Earlier today, The Playlist team ran down their favorite rom-coms and if there was any unifying thread to the variety of movies we had listed, it was that chemistry and appeal between the two leads is essential. If you don't have stars that can be charming, attractive, funny and sympathetic, no matter how good the script is, it just won't work. But luckily for the makers of "Fighting Jacob," they're off to a good start.

Tribeca Review: 'Deadfall' Starring Eric Bana & Olivia Wilde Is Trapped In A Blizzard of Coincidence & Two-Dimensional Characters

  • By Drew Taylor
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  • April 26, 2012 6:17 PM
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  • 4 Comments
"Deadfall" starts off strong enough – three criminals, led by Addison (Eric Bana) and his sexy sister Liza (Olivia Wilde) speed away from some unspecified job (it's later revealed to be a casino heist). It's icy out and their driver (the only black character in the whole movie) overcompensates, avoiding a deer, which sends their car cart wheeling over a snowy embankment. As Addison and Liza climb out of the wrecked car they notice their very-dead driver, his head through the windshield. "He should have been wearing his safety belt," Bana grumbles, dripping a syrupy Southern accent on top of his natural Australian drawl. It's a perfect way to begin the movie – darkly comic, oddly thrilling, weirdly sexual (there's definitely an incestuous vibe between the siblings) – but these opening moments are probably the strongest in the movie's 94 minute running time.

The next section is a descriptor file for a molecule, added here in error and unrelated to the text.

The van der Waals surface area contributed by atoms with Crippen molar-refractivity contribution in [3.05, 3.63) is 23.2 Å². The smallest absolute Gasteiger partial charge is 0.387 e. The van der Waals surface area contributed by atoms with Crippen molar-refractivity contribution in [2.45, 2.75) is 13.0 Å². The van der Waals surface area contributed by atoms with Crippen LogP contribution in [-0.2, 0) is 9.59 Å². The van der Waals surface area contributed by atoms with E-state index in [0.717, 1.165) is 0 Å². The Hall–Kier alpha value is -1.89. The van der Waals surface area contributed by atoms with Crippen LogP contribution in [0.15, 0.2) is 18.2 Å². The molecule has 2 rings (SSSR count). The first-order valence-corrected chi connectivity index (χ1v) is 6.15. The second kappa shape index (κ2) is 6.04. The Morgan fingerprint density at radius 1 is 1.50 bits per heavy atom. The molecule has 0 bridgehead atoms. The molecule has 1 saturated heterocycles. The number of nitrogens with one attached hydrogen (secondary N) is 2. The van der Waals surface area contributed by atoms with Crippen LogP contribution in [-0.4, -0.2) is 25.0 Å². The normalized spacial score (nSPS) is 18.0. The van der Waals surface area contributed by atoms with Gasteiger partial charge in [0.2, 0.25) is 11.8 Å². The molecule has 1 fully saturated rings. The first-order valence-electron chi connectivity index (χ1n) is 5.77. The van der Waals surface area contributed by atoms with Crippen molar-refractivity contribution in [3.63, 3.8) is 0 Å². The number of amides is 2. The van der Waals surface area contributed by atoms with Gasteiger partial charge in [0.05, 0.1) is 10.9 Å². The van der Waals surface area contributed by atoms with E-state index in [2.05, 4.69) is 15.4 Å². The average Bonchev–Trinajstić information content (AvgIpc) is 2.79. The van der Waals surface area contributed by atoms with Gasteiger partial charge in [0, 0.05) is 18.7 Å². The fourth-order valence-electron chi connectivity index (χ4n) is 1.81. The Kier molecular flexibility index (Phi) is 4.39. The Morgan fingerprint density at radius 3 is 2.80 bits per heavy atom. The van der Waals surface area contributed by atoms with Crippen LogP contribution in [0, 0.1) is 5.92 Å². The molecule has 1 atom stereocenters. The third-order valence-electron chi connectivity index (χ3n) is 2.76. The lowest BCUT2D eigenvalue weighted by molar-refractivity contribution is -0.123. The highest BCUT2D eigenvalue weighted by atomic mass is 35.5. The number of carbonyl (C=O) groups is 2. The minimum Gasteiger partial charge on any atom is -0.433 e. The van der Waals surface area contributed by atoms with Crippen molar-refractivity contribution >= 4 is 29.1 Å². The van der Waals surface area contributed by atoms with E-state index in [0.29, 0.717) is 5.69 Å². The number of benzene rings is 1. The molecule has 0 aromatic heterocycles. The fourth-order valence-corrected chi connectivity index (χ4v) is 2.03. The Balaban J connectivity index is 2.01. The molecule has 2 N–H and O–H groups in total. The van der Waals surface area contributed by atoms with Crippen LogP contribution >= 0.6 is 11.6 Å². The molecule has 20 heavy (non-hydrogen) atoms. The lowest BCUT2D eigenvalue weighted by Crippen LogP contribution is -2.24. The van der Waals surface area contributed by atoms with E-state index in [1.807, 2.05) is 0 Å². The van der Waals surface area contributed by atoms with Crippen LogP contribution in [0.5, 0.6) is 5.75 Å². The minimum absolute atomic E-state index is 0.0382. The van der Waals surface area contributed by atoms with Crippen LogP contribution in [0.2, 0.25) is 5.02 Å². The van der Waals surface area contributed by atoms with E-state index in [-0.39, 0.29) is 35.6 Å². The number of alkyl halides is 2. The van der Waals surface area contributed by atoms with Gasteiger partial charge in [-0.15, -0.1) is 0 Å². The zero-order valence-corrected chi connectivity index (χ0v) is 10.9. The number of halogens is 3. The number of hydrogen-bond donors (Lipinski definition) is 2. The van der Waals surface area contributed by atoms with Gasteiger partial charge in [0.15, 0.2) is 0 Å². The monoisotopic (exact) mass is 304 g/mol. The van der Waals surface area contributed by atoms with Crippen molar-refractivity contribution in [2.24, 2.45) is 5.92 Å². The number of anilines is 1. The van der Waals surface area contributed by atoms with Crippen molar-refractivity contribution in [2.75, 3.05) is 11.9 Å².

Kate Mara Joins Kevin Spacey & David Fincher's Netflix Series 'House Of Games'; Kristen Connolly Also On Board

  • By Oliver Lyttelton
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  • February 2, 2012 9:19 AM
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  • 5 Comments
So it turns out, if you'd like to take a role in a David Fincher project, it really, really helps to have the surname Mara. After casting the actress in "The Social Network," David Fincher catapulted Rooney Mara to stardom and an Oscar nomination by giving her the lead role in "The Girl With The Dragon Tattoo." And for his next project, he's keeping it in the family.